The progress of mankind would have been seriously limited if trade had been confined to barter; as I have shown above, even in the very early stages of civilization, a medium of exchange was found to be necessary. At several periods in the history of the world a number of articles like silk, and metals like iron have served such a purpose - at some periods and in some countries almost simultaneously. Gradually, however, there has been a certain feeling, unanimously in different parts of the world without any consultation whatsoever, that the metals suited for this special purpose are gold and silver. Thus these two metals being used as medium of exchange became by the natural process the standards of value for transactions into which the element of time entered. Although gold and silver have been used as mediums from time immemorial - in spite of the fact that other articles and metals have for a short while, and occasionally, successfully competed with them - they were not always used together in one and the same country. It has been the common occurrence that while gold served as a standard in one country silver was such in another whose boundary was scarcely fifty miles from the capital of the gold-using country. There are however records that the Babylonians, the Assyrians, the Lydians, the Ancient Hindus, the Persians, the Egyptians, the Greeks, and the Romans have had both these metals simultaneously as standards of value. But where these two metals were used as mediums in the same country or in adjoining countries the question of the rate of exchange between the metals became one of great importance. Being mediums or articles which by convention have a certain amount of fixity of value, their usefulness would have been considerably curtailed it their relative value was changing from day to day or from hour to hour - as it is happening at present. It is needless to explain that the variation in relative value between gold and silver is so great to-day, because of the fact that in practically every country in the world which has a big trade gold remains the sole standard of value - silver as a consequence being dethroned and relegated to the level of any other commodity like wheat, wool, or iron. Before gold became the standard, for centuries the two metals enjoyed unrestricted and joint supremacy. It was found, however, essential that there should be an agreement as to the ratio at which they were to exchange for each other. Even as early as the era of Menes in Egypt there was a fixed ratio of exchange between gold and silver. Such fixity, however, was only permanent in comparison with the fluctuation in the values of the commodities usually sold in the market. The relative values of gold and silver were changing constantly. There are records of periods in ancient history when silver was more valuable than gold. In the first decades of the nineteenth century gold was thirteen times as valuable as silver, weight for weight; and year after year owing to various causes the value of silver has been depreciating until now gold is worth 45 times as much as silver, weight for weight.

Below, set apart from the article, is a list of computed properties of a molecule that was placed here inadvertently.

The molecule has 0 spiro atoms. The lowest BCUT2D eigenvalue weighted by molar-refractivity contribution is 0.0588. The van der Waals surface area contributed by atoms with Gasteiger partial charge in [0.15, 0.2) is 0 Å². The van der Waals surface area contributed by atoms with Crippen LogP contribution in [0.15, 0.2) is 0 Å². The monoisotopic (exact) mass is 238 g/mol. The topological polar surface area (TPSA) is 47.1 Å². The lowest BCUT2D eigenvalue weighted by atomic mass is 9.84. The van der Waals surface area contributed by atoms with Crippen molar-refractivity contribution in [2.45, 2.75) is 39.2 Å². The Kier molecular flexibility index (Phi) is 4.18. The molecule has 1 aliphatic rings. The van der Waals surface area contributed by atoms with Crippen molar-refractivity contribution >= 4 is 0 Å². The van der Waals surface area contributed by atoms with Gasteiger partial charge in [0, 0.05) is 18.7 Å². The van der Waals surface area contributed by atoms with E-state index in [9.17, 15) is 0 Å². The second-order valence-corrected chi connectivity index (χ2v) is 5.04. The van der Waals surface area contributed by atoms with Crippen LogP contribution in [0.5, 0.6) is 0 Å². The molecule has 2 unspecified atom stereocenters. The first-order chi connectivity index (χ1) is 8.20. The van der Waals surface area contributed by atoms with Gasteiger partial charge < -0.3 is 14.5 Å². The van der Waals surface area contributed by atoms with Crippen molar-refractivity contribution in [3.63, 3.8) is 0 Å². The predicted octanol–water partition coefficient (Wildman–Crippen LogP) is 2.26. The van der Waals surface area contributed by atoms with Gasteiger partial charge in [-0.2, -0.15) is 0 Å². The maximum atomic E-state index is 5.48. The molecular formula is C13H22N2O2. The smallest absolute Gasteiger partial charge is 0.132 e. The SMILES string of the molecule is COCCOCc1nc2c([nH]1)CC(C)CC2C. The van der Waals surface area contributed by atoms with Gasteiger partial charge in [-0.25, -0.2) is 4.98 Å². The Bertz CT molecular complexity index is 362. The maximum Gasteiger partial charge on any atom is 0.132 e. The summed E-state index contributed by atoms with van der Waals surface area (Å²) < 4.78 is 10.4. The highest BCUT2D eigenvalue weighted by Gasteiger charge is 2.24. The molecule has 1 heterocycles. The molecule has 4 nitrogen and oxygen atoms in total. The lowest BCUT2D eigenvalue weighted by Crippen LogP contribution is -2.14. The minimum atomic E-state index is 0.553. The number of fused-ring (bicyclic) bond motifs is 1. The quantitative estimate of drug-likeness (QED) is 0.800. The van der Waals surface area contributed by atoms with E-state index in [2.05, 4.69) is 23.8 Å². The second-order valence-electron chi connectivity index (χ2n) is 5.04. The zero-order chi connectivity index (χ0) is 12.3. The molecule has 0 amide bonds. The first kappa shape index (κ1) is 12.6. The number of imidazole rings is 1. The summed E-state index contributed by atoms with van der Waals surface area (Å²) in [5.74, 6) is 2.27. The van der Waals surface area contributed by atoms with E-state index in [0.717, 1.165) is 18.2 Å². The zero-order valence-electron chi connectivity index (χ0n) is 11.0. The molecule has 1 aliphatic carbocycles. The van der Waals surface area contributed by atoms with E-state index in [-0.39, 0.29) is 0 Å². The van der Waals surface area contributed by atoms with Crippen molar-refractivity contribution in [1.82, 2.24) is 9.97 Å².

The discoveries in science and the increased output of precious metals also contributed towards bringing about a state in which a proper standard of value became absolutely necessary. To establish a standard there are two essentials; first there must be sufficient supply of what is intended to be the medium of exchange, and, secondly, there must be sufficient commerce to make it imperative that the people should have a standard. So far as commerce is concerned there has been the gradual increase ever since the dawn of history. Although the subject of the history of the growth of commerce in the world is interesting, my purpose at present is only to deal with the growth of currency. In the very early stages gold and silver were both scarce, and although they remained as standards were used as sparingly as possible. We know of silver mines having been worked in Yunnan in about the tenth century and in many parts of India as early as the eighth century; the total production was however extremely small and counted very little, as a force determining the course of currency. Only in the latter half of the nineteenth century has there been mining of the precious metals on a large scale; and the result has been a great change in the determination of the standard of value. In the sixteenth century silver was obtained by the Spaniards through plundering and slaughtering the unfortunate natives whose lands they had occupied, with the ostensible aim of spreading the truth of Christianity." * The silver thus obtained was distributed all over Europe first of all in payment of further ambitious projects, and it was not till it reached the Dutch in the usual course of trade that the full effects of the circulation of silver on commerce began to be noticed. " In the nineteenth century, on the other hand, from the outset, commercial influences alone determined the acquisition and distribution of the precious metals."* At the close of this period the value of the gold production was 40 per cent. more than that of silver, while even as late as 1869 the values of the production of the two metals were about the same. In the still earlier periods, the production of gold was immensely less than that of silver.

* See "The Effects of Great Discoveries of the Precious Metals" by J. Shield Nicholson.